Thanks Sindra Dee for the inspiration!
(I really must get a better camera — sorry for the focusing issues!)
Happy New Year, everyone! I baked corn muffins today to go with our New Year’s meal of black-eyed peas and greens (in this case spinach because there were no frozen collards at my HEB and I was not in the mood to bother with fresh).
It is traditional on New Year’s Day in Texas and the South to eat the peas for good luck and the greens for prosperity. When I was a kid, I hated black-eyed peas. My parents put so much pressure on me to eat them or risk bad luck all year long that I would swallow a few peas whole with milk, like taking a pill, just to get them to leave me alone. But now I like black-eyed peas, especially when there’s good cornbread and some kind of greens to go with them. I try to guard against putting pressure on my own kids to eat them, although I have taught them about the superstition.
Here is the corn muffin recipe I used, but I cut it in half. It is from one of my chef school textbooks.
Source: On Cooking
Recipe yield: 30 muffins
12 oz yellow cornmeal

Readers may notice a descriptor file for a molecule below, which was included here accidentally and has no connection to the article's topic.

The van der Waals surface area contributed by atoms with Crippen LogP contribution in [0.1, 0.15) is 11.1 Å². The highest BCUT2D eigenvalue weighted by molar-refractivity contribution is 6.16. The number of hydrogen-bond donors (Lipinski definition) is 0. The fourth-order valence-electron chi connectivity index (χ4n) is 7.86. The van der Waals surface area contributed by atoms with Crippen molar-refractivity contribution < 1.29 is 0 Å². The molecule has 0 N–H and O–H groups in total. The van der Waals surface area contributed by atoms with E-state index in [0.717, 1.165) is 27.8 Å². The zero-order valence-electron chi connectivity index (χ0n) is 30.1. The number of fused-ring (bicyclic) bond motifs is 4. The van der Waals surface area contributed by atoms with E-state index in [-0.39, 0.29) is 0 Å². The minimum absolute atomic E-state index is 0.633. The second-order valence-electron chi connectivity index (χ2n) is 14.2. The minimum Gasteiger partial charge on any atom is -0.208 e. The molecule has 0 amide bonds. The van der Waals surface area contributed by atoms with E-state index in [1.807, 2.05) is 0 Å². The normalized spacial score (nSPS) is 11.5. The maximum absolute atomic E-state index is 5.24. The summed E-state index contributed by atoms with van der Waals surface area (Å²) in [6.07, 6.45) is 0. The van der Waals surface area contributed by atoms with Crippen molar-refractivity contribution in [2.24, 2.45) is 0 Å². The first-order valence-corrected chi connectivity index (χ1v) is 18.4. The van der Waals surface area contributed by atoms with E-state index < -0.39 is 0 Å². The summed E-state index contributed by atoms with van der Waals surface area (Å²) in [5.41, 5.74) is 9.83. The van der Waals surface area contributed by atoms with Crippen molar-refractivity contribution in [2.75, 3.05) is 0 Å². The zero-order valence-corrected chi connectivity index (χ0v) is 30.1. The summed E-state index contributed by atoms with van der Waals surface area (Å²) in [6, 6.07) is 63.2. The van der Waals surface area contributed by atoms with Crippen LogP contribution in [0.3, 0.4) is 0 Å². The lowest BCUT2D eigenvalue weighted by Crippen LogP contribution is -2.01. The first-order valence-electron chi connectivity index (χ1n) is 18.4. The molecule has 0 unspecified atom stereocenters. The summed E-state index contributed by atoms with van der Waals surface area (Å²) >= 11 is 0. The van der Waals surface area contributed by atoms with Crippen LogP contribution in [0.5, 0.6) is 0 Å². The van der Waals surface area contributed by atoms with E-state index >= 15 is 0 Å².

12 oz all-purpose flour
7 -1/2 oz sugar (optional – I DON’T use sugar in mine)
1 TB baking powder
1 tsp baking soda
1 tsp salt
24 fl oz (3 c) buttermilk
6 oz unsalted butter, melted
1. Preheat oven to 375° F.
2. Sift dry ingredients in large bowl.
3. Beat eggs; combine in bowl with other wet ingredients.
4. Make a well in the dry ingredients. Pour wet ingredients into dry; mix until just combined (overmixing will make the muffins tough).
5. Portion into very well-greased muffin tin, filling about 2/3 full.
6. Bake until done, approximately 20 to 25 minutes.
My daughter is really into Red Velvet Cake, so this year I decided to make one for our Christmas dessert. I used Paula Deen’s Grandmother Paul’s recipe, which called for 2 bottles of red food coloring, making “red” the operative word in this dessert. I made a cream cheese frosting and did a Blitzkrieg piping job. It was not my best work, but it was acceptable.